BIG EYES (2014)
reviewed by Jessica Elliott
"So, who is the artist?"
- a woman inquiring about the Big Eyes artist.
And with these five words, Big Eyes reveals itself as a movie about two different artists: one that dabbles in acrylics while the other dabbles in deception. Big Eyes is layered in its story-telling, beginning with hopefulness, trust, deception, abuse, horror and relief. Amy Adams (as Margaret Keane) and Christoph Waltz (as Walter Keane) handle the delivery of these complex emotions like the professionals they are with a cherry on top. The strength of Margaret Keane is one of beauty, especially when that strength is finally acknowledged and rewarded. The feminist layer to this movie, a product of the time period, was an unexpected but pleasant surprise to the film’s depth. The duration of the movie is spent realizing we’re watching Margaret and her artistic talent only to realize that Walter is just as artistic, albeit in a very different way. 

Sad, Unbelievable, Manipulative, Beautiful, Inspiring, Deception, Feminism

Beautiful acting by Christoph Waltz and Amy Adams
Color palette
Layered emotions
Authentic film production value

Odd tonal change throughout movie
Uneven movie pace
Felt lengthy at times
Lack of Tim Burton touches

I remember Big Eyes paintings when I was a child. After watching the film, I realize now they were the mass-produced versions of the originals as posters, postcards, t-shirts, etc. However, before we delve in, can we please discuss how Amy Adams never ages? She’s got the same anti-aging genes as Pharrell and Paul Rudd. Am I right? She’s 40-years-old and looks fucking amazing! She radiates innocence and dangerous flirtation at the same time. The complexity of achieving this baffles me. Okay. Just had to get that off my chest. Let’s move on.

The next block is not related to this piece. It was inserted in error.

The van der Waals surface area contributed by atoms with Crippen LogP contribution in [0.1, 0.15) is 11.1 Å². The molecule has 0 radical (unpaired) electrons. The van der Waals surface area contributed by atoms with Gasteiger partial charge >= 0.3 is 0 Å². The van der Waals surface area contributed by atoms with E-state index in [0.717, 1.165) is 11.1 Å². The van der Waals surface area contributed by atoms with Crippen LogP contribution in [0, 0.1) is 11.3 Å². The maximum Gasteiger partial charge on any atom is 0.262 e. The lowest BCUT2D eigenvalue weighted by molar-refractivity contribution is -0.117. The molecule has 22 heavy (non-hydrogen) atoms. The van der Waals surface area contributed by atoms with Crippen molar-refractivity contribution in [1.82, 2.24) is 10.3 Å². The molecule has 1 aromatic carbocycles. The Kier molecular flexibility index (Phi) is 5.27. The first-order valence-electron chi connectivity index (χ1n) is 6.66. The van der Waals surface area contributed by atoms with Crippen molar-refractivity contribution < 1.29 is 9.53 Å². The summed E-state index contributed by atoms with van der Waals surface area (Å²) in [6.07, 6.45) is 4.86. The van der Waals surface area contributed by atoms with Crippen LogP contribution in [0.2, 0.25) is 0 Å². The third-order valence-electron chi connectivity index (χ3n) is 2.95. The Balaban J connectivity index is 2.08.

Big Eyes follows the story of Margaret Keane and her paintings of children with eyes exaggerated in size. She explains that for a short while as a young child, she was deaf and relied on the facial expressions and eyes of those she was talking with to completely understand them. Eyes are important to her and thus, she enlarges them in all her paintings. Enter Walter. He’s an artist, charming as hell, and wants to take care of Margaret. Soon after they meet, they become husband and wife. Walter, realizing Margaret has a genuine talent in painting, offers to sell her paintings and are a success very quickly, making large sums of money. The caveat, however, is that Margaret must relinquish public ownership of the artwork because “nobody wants to buy lady art,” according to Walter. Giving in to her husband, she allows him to take credit for her paintings for over a decade.